Tuesday, 8th November, 2011

‘Money has never lost the least opportunity of showing how stupid it is,’ we are told in Chapter 29 of Balzac’s Cousin Bette. The following is by no means complete (or even certain) but it gives a fuller view of Monsieur Hulot’s finances in the novel c.1838, than that offered in David Bellos’s La Cousine Bette (London: Grant & Cutler, 1980).

I am fairly sure that it would be possible to chart all the transactions of the novel and in doing so demonstrate the flow of money (and power) from those made successful by the Empire before the novel begins, to the new bourgeoisie by the novel’s close. I suspect that such a tally would also, as this brief glimpse indicates, reveal that ‘the money plot’ simply does not hang together, that the figures liberally thrown about in the novel are intentionally ridiculous. Bette is an economist, Hulot has no grasp of money and as a result his figures do not add up.

 Monsieur Hulot’s finances c.1838

Ministry of War salary 25,000 Rent 6,000
Living expenses 30,000
Cost of four servants ????
Affair with Josépha 50,000
IOUs from Johann Fischer 30,000
Part payment on sculpture* 1,000
Setting up Valérie’s flat 30,000
Gifts for Valérie 10,000
Dowry for Victorin 200,000
Hortense’s Dowry 200,000
Sale of Adeline’s diamonds ‡ 6,000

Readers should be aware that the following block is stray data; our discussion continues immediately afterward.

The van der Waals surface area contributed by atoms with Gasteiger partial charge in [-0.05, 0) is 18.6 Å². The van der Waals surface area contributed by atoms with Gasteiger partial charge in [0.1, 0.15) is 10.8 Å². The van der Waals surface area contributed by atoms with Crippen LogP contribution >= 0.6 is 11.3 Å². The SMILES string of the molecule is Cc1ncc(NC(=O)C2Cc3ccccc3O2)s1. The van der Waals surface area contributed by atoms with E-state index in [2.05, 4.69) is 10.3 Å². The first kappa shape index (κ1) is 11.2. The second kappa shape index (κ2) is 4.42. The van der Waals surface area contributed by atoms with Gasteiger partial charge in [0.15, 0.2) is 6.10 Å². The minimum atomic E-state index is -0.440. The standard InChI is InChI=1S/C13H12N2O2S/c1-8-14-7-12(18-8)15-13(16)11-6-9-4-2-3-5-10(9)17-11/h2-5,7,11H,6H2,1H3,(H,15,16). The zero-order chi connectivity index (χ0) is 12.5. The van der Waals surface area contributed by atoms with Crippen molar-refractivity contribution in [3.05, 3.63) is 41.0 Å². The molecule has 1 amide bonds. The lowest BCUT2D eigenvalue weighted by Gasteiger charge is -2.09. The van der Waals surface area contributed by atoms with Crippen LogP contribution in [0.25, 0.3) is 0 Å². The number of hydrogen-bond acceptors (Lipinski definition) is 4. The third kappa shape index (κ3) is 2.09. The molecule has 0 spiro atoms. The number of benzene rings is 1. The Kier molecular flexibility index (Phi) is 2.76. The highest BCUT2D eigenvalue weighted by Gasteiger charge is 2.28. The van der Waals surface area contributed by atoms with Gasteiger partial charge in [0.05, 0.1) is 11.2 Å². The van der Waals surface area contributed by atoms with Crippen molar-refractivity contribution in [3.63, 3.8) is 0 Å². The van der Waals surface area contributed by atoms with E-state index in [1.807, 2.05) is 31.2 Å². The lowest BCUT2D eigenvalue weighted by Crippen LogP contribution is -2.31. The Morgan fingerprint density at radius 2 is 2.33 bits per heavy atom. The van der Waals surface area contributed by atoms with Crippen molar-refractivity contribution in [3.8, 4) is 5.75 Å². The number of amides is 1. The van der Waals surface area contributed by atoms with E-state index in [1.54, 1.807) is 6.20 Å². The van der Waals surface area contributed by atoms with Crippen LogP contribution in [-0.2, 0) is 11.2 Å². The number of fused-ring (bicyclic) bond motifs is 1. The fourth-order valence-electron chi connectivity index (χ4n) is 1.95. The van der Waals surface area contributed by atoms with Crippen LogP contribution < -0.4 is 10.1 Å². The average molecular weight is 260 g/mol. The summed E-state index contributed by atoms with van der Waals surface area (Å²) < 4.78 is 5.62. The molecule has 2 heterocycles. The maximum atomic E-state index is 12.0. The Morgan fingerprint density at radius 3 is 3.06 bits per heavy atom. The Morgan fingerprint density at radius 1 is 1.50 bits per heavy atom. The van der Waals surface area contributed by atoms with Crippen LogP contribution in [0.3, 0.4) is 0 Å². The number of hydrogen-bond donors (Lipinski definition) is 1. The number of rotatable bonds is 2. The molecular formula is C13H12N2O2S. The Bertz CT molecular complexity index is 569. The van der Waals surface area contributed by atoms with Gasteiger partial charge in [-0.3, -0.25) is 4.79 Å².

Loan from Nucigen ‡       70,000
Sale of Johann’s business‡ 40,000
Investment in Govt. stock‡ 60,000
*The total cost of Wenceslas’s sculpture is 13,000 francs. Hortense covers the rest of the price with the entirety of her savings.
†Arranges for Victorin to raise this money himself.

‡ Monies raised to cover Hortense’s dowry and trousseau @ 200,000 francs.

Wednesday, 21st September, 2011


a Continuing Education course by Dr James Bainbridge, University of Liverpool

20 weekly meetings from Friday 14 October, 10.30am-12.30pm

Enrolment closing date Tuesday 4 October, 2011. £126/£76

Four narratives from nineteenth century Europe present vibrant studies of family life and social progress: of passion, and jealousy, and deceit. Come and explore these startling stories; Tolstoy, Anna Karenina; Maupassant, Bel Ami; Balzac, Cousin Bette; Ibsen, The Wild Duck


To enrol on the course, visit here: http://www.liv.ac.uk/conted/summer_2009/courses_in_liverpool/index.htm

Tuesday, 30th August, 2011

This summer’s reading has provided some unexpected bedfellows; books mainly read for a variety of university courses I’m teaching next semester, have brought up unlikely pairings – observations that are amusing me, but are unlikely ever to see the light of day either in class discussion or in print. There’s a massive knot of thought I want to pursue about Balzac and furniture, for instance, but which I fear might turn into a lifetime’s (somewhat unnecessary) work.

So, I’m going to use this blog for the moment to jot down some of these half-formed, rather straggly ideas, and in all probability never return to them. I don’t know if there’ll be anything here of interest to anyone else.

Crabbe, it is clear, was a pretty avid reader of Frances Burney, and there’s much to be made of the connections between tales such as ‘The Frank Courtship’, ‘Clelia’ and novels such as Evelina. Mr. Villars’s warnings of prudence at the start of the novel: